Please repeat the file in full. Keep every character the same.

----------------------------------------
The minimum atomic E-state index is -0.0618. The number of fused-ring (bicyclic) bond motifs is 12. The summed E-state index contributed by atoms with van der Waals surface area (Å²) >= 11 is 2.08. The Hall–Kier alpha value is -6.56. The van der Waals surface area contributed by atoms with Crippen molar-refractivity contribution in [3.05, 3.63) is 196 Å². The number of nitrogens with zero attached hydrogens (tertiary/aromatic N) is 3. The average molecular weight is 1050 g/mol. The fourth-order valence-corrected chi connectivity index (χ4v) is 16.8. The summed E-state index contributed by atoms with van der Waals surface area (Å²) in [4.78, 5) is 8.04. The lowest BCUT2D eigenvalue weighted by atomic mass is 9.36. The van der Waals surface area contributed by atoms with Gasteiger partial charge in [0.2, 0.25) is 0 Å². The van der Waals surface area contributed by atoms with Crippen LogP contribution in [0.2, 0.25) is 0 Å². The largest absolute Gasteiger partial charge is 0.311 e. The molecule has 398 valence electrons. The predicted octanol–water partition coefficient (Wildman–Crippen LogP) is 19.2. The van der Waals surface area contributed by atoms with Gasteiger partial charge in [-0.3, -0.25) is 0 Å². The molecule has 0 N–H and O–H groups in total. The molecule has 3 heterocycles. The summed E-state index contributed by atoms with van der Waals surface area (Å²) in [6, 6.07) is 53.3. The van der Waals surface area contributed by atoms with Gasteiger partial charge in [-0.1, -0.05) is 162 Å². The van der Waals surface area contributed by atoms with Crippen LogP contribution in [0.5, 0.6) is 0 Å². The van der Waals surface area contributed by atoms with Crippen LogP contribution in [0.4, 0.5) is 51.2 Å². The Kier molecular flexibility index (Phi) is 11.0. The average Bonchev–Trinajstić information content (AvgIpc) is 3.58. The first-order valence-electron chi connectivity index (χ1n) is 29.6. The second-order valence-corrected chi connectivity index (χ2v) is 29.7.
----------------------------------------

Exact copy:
The minimum atomic E-state index is -0.0618. The number of fused-ring (bicyclic) bond motifs is 12. The summed E-state index contributed by atoms with van der Waals surface area (Å²) >= 11 is 2.08. The Hall–Kier alpha value is -6.56. The van der Waals surface area contributed by atoms with Crippen molar-refractivity contribution in [3.05, 3.63) is 196 Å². The number of nitrogens with zero attached hydrogens (tertiary/aromatic N) is 3. The average molecular weight is 1050 g/mol. The fourth-order valence-corrected chi connectivity index (χ4v) is 16.8. The summed E-state index contributed by atoms with van der Waals surface area (Å²) in [4.78, 5) is 8.04. The lowest BCUT2D eigenvalue weighted by atomic mass is 9.36. The van der Waals surface area contributed by atoms with Gasteiger partial charge in [0.2, 0.25) is 0 Å². The van der Waals surface area contributed by atoms with Crippen LogP contribution in [0.2, 0.25) is 0 Å². The largest absolute Gasteiger partial charge is 0.311 e. The molecule has 398 valence electrons. The predicted octanol–water partition coefficient (Wildman–Crippen LogP) is 19.2. The van der Waals surface area contributed by atoms with Gasteiger partial charge in [-0.3, -0.25) is 0 Å². The molecule has 0 N–H and O–H groups in total. The molecule has 3 heterocycles. The summed E-state index contributed by atoms with van der Waals surface area (Å²) in [6, 6.07) is 53.3. The van der Waals surface area contributed by atoms with Gasteiger partial charge in [-0.1, -0.05) is 162 Å². The van der Waals surface area contributed by atoms with Crippen LogP contribution in [0.5, 0.6) is 0 Å². The van der Waals surface area contributed by atoms with Crippen LogP contribution in [0.4, 0.5) is 51.2 Å². The Kier molecular flexibility index (Phi) is 11.0. The average Bonchev–Trinajstić information content (AvgIpc) is 3.58. The first-order valence-electron chi connectivity index (χ1n) is 29.6. The second-order valence-corrected chi connectivity index (χ2v) is 29.7.